The Christian Church and Evangelicals in particular face great challenges in the context of contemporary Australian culture. In my view some of the general sociological challenges are as follows: (a) Our cultures prosperity and almost complete capture by consumerism and hedonism. (b) The indifference to organised religion. (c) The aggressive secularism of the media and the professional commentariate. (d) The pressure on people’s time and the frenetic business of family life with both partners committed to careers and hefty mortgages and long daily commuting. People guard their family time carefully now. Apart from kids sport there is also a definite withdrawal into the family castle and an over protectiveness of children. (e) The loss of credibility as a result of the Churches sexual abuse scandals. (f) A majority of the population now have no Christian memory or even rudimentary Christian knowledge. The last bastion of some meagre Christian instruction in the State education system is now under relentless attack. The Melbourne Ages campaign against ACCESS ministry in Victoria and the fight against the federal governments chaplaincy programme are two examples of this. (g) The general trend of most middle class people to avoid any form of serious evaluation of people’s beliefs and their uncritical acceptance of cultural relativism. This means that religious debate or discussion where it does occur in public is very bland and rarely touches on key issues and fundamental differences of faith and belief. The question of truth has been effectively sidelined by Post Modernity’s relentless relativism and cynicism. The popular attitude is that at root all religions are basically the same and exclusive truth claims should be avoided in the interests of social harmony, the fact that all cultures and many religions have negative and in some cases deeply oppressive practices is now a taboo subject. The only exception to open criticism is Christianity! It seems it’s always open season on Christians in a culture that has left behind its past faith. The endless sniping by ill-informed journalists and media panellists is like a petulant adolescent who thinks they have grown up and so can now reject their parent’s beliefs, even though their own values remain parasitic on their past heritage. (h) Generally our culture is shallow, afraid of conflict and will take peace at any price. We are all now the victims of a naïve “oppressive tolerance” and an uncritical inclusivism. The only thing that may shake this mind set is the growing awareness that fundamentalist Islam is a serious threat, not just “over there”, but here in democratic Australia.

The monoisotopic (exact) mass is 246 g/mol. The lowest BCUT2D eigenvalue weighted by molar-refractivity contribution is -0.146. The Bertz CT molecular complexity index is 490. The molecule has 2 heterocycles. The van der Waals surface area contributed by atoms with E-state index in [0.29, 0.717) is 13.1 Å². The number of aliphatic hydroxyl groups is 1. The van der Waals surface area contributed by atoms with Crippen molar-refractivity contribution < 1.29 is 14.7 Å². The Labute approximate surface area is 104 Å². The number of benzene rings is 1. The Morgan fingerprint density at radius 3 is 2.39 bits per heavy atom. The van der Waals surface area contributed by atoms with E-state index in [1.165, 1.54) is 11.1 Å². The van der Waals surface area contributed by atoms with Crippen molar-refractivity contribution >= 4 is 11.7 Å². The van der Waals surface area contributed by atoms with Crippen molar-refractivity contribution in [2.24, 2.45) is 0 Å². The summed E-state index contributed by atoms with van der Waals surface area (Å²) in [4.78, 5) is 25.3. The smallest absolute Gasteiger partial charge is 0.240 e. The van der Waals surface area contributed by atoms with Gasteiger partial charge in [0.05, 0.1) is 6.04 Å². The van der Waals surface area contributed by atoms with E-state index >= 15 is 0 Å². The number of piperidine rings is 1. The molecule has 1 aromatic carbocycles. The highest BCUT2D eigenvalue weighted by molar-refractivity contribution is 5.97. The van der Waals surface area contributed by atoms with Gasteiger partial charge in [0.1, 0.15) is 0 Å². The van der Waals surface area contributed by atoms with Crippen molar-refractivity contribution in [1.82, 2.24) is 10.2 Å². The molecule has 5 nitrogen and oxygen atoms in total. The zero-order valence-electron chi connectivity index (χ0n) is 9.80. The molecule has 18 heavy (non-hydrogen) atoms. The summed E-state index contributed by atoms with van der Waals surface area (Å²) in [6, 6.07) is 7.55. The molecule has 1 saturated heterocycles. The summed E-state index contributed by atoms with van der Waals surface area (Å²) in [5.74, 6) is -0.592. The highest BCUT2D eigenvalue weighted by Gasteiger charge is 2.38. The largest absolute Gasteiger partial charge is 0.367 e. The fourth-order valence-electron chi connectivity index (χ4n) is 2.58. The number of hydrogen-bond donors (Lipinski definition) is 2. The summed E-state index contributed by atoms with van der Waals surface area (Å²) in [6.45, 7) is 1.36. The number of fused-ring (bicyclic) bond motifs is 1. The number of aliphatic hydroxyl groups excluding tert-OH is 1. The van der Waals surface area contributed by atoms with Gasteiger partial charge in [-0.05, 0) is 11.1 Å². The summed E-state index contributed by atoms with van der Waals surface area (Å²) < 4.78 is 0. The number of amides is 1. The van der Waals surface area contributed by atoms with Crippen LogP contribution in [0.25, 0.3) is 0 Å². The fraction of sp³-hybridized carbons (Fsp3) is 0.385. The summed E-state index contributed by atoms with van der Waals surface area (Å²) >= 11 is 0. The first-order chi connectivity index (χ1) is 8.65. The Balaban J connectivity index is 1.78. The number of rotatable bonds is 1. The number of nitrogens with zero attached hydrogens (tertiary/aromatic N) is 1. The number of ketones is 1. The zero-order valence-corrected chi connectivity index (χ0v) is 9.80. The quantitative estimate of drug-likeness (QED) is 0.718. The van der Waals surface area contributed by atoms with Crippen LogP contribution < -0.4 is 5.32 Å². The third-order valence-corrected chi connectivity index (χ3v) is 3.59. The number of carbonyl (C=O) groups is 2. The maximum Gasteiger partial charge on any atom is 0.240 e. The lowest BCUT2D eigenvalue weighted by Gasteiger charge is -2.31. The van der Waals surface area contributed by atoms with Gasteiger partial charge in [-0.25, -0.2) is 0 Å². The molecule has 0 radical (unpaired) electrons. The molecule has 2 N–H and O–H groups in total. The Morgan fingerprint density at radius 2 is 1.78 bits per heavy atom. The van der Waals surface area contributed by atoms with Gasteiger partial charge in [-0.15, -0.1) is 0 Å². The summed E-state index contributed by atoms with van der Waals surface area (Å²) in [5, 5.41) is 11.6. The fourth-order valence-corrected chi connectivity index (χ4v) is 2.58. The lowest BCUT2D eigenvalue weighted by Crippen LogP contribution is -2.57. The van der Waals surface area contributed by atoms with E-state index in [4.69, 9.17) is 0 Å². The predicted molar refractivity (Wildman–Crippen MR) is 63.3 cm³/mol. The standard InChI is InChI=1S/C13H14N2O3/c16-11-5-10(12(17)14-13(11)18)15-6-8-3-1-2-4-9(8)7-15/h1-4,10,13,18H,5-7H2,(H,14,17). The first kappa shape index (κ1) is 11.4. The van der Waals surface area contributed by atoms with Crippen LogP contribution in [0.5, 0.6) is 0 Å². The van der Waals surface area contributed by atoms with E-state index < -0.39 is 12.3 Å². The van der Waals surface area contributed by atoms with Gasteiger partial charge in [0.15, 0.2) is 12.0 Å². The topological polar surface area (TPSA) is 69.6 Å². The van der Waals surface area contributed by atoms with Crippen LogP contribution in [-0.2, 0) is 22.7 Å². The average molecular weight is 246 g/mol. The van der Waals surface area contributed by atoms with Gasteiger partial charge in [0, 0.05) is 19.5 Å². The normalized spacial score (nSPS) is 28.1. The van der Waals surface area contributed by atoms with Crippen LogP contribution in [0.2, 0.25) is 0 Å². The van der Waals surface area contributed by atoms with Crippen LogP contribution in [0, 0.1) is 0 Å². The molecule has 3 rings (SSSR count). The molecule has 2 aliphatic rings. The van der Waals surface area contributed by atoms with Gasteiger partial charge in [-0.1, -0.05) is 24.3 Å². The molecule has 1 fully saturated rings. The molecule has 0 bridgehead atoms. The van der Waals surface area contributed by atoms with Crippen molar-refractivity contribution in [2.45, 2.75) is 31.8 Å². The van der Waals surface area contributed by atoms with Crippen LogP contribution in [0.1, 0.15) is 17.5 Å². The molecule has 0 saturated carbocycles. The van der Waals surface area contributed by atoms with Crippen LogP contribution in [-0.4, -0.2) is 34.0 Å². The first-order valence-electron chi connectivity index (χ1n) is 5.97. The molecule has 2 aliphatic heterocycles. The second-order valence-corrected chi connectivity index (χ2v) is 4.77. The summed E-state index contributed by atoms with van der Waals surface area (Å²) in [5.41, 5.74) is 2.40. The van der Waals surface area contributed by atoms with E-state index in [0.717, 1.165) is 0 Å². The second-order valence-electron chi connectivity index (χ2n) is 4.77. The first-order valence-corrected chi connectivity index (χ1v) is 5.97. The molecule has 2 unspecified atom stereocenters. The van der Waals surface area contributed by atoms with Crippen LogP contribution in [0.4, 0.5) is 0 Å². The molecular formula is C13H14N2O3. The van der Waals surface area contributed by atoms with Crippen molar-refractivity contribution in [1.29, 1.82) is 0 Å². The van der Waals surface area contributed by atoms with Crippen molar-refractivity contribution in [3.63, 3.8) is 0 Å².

In terms of the background atmosphere of influential ideas the following have deeply shaped the general mental landscape and present major challenges. (For the average person they are a bit like the background music in a film, we are only vaguely aware of it and couldn’t name the composer but it sets a tone, an atmosphere that affects the way we respond to the film.) They are as follows: